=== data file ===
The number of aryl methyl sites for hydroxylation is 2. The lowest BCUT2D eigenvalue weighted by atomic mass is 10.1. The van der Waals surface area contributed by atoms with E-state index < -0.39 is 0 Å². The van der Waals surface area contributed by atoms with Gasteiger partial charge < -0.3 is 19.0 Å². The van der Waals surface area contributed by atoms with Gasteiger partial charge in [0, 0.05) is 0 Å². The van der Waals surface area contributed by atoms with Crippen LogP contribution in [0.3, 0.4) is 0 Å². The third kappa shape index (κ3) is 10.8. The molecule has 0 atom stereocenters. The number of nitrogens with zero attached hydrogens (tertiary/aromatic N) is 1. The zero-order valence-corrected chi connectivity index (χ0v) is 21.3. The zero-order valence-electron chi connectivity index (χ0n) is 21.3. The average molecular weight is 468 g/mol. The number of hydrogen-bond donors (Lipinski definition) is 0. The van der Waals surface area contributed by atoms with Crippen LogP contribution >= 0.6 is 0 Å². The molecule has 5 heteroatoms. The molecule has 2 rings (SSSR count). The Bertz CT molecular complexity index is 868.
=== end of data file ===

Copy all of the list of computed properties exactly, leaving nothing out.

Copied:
The number of aryl methyl sites for hydroxylation is 2. The lowest BCUT2D eigenvalue weighted by atomic mass is 10.1. The van der Waals surface area contributed by atoms with E-state index < -0.39 is 0 Å². The van der Waals surface area contributed by atoms with Gasteiger partial charge < -0.3 is 19.0 Å². The van der Waals surface area contributed by atoms with Gasteiger partial charge in [0, 0.05) is 0 Å². The van der Waals surface area contributed by atoms with Crippen LogP contribution in [0.3, 0.4) is 0 Å². The third kappa shape index (κ3) is 10.8. The molecule has 0 atom stereocenters. The number of nitrogens with zero attached hydrogens (tertiary/aromatic N) is 1. The zero-order valence-corrected chi connectivity index (χ0v) is 21.3. The zero-order valence-electron chi connectivity index (χ0n) is 21.3. The average molecular weight is 468 g/mol. The number of hydrogen-bond donors (Lipinski definition) is 0. The van der Waals surface area contributed by atoms with Crippen LogP contribution >= 0.6 is 0 Å². The molecule has 5 heteroatoms. The molecule has 2 rings (SSSR count). The Bertz CT molecular complexity index is 868.